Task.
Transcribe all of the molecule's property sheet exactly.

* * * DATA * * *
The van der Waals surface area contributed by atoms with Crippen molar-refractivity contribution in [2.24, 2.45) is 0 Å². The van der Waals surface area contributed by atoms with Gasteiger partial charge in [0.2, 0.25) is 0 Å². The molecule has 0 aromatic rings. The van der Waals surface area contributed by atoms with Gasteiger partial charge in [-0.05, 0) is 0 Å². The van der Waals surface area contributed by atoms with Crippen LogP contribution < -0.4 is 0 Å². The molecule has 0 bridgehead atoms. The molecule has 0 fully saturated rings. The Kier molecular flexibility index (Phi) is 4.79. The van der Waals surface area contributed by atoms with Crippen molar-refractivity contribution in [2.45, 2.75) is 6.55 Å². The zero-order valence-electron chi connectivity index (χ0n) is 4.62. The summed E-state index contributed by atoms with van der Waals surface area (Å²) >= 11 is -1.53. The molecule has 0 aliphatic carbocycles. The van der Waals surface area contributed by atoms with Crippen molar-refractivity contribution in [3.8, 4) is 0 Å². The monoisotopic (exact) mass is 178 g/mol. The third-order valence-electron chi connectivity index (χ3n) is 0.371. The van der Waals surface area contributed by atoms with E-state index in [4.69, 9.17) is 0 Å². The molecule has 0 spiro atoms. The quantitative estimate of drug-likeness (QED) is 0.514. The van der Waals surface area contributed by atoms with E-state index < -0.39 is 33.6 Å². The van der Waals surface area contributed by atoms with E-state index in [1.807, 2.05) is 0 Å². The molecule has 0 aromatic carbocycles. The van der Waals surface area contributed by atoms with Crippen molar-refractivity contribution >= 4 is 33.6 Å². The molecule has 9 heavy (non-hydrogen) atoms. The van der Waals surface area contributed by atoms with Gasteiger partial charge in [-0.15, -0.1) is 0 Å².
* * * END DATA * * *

The van der Waals surface area contributed by atoms with Crippen molar-refractivity contribution in [2.24, 2.45) is 0 Å². The van der Waals surface area contributed by atoms with Gasteiger partial charge in [0.2, 0.25) is 0 Å². The molecule has 0 aromatic rings. The van der Waals surface area contributed by atoms with Gasteiger partial charge in [-0.05, 0) is 0 Å². The van der Waals surface area contributed by atoms with Crippen LogP contribution < -0.4 is 0 Å². The molecule has 0 bridgehead atoms. The molecule has 0 fully saturated rings. The Kier molecular flexibility index (Phi) is 4.79. The van der Waals surface area contributed by atoms with Crippen molar-refractivity contribution in [2.45, 2.75) is 6.55 Å². The zero-order valence-electron chi connectivity index (χ0n) is 4.62. The summed E-state index contributed by atoms with van der Waals surface area (Å²) >= 11 is -1.53. The molecule has 0 aliphatic carbocycles. The van der Waals surface area contributed by atoms with Crippen molar-refractivity contribution in [3.8, 4) is 0 Å². The monoisotopic (exact) mass is 178 g/mol. The third-order valence-electron chi connectivity index (χ3n) is 0.371. The van der Waals surface area contributed by atoms with E-state index in [4.69, 9.17) is 0 Å². The molecule has 0 spiro atoms. The quantitative estimate of drug-likeness (QED) is 0.514. The van der Waals surface area contributed by atoms with E-state index < -0.39 is 33.6 Å². The van der Waals surface area contributed by atoms with E-state index in [1.807, 2.05) is 0 Å². The molecule has 0 aromatic carbocycles. The van der Waals surface area contributed by atoms with Crippen molar-refractivity contribution >= 4 is 33.6 Å². The molecule has 9 heavy (non-hydrogen) atoms. The van der Waals surface area contributed by atoms with Gasteiger partial charge in [-0.15, -0.1) is 0 Å².